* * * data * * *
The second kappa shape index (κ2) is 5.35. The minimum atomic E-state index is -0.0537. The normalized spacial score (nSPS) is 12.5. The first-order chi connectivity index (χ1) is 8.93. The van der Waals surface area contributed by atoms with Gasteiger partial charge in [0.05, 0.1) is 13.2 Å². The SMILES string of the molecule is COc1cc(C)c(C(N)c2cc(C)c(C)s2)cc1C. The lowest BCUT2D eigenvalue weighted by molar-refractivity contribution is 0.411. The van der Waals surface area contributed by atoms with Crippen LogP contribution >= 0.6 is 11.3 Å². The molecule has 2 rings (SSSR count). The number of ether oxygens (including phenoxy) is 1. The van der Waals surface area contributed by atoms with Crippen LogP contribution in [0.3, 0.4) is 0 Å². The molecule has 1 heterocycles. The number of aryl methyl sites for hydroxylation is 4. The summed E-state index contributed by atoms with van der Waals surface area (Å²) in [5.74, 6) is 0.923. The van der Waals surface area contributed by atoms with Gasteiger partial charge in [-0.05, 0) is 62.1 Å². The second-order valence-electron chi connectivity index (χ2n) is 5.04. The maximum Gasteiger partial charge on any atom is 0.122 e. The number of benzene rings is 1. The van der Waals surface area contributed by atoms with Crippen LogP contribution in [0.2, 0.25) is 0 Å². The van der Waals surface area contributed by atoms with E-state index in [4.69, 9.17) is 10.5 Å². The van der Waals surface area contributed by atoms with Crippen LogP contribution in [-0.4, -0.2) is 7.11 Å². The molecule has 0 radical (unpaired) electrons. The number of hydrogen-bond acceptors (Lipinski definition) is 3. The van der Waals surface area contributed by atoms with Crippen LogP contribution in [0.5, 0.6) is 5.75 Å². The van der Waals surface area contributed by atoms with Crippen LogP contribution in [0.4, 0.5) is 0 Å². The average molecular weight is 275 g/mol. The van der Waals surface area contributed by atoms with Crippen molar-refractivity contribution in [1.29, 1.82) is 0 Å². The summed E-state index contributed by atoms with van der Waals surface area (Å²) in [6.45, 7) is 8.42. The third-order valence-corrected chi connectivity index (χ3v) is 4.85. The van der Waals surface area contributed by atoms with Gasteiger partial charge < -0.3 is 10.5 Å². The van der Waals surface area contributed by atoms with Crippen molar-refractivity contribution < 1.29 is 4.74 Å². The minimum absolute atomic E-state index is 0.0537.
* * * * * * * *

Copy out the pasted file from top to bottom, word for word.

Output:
The second kappa shape index (κ2) is 5.35. The minimum atomic E-state index is -0.0537. The normalized spacial score (nSPS) is 12.5. The first-order chi connectivity index (χ1) is 8.93. The van der Waals surface area contributed by atoms with Gasteiger partial charge in [0.05, 0.1) is 13.2 Å². The SMILES string of the molecule is COc1cc(C)c(C(N)c2cc(C)c(C)s2)cc1C. The lowest BCUT2D eigenvalue weighted by molar-refractivity contribution is 0.411. The van der Waals surface area contributed by atoms with Crippen LogP contribution >= 0.6 is 11.3 Å². The molecule has 2 rings (SSSR count). The number of ether oxygens (including phenoxy) is 1. The van der Waals surface area contributed by atoms with Crippen LogP contribution in [0.3, 0.4) is 0 Å². The molecule has 1 heterocycles. The number of aryl methyl sites for hydroxylation is 4. The summed E-state index contributed by atoms with van der Waals surface area (Å²) in [5.74, 6) is 0.923. The van der Waals surface area contributed by atoms with Gasteiger partial charge in [-0.05, 0) is 62.1 Å². The second-order valence-electron chi connectivity index (χ2n) is 5.04. The maximum Gasteiger partial charge on any atom is 0.122 e. The number of benzene rings is 1. The van der Waals surface area contributed by atoms with Crippen LogP contribution in [0.2, 0.25) is 0 Å². The van der Waals surface area contributed by atoms with E-state index in [4.69, 9.17) is 10.5 Å². The van der Waals surface area contributed by atoms with Crippen LogP contribution in [-0.4, -0.2) is 7.11 Å². The molecule has 0 radical (unpaired) electrons. The number of hydrogen-bond acceptors (Lipinski definition) is 3. The van der Waals surface area contributed by atoms with Crippen LogP contribution in [0.5, 0.6) is 5.75 Å². The van der Waals surface area contributed by atoms with Crippen LogP contribution in [0.4, 0.5) is 0 Å². The average molecular weight is 275 g/mol. The van der Waals surface area contributed by atoms with Crippen molar-refractivity contribution in [1.29, 1.82) is 0 Å². The summed E-state index contributed by atoms with van der Waals surface area (Å²) in [6.45, 7) is 8.42. The third-order valence-corrected chi connectivity index (χ3v) is 4.85. The van der Waals surface area contributed by atoms with Gasteiger partial charge < -0.3 is 10.5 Å². The van der Waals surface area contributed by atoms with Crippen molar-refractivity contribution < 1.29 is 4.74 Å². The minimum absolute atomic E-state index is 0.0537.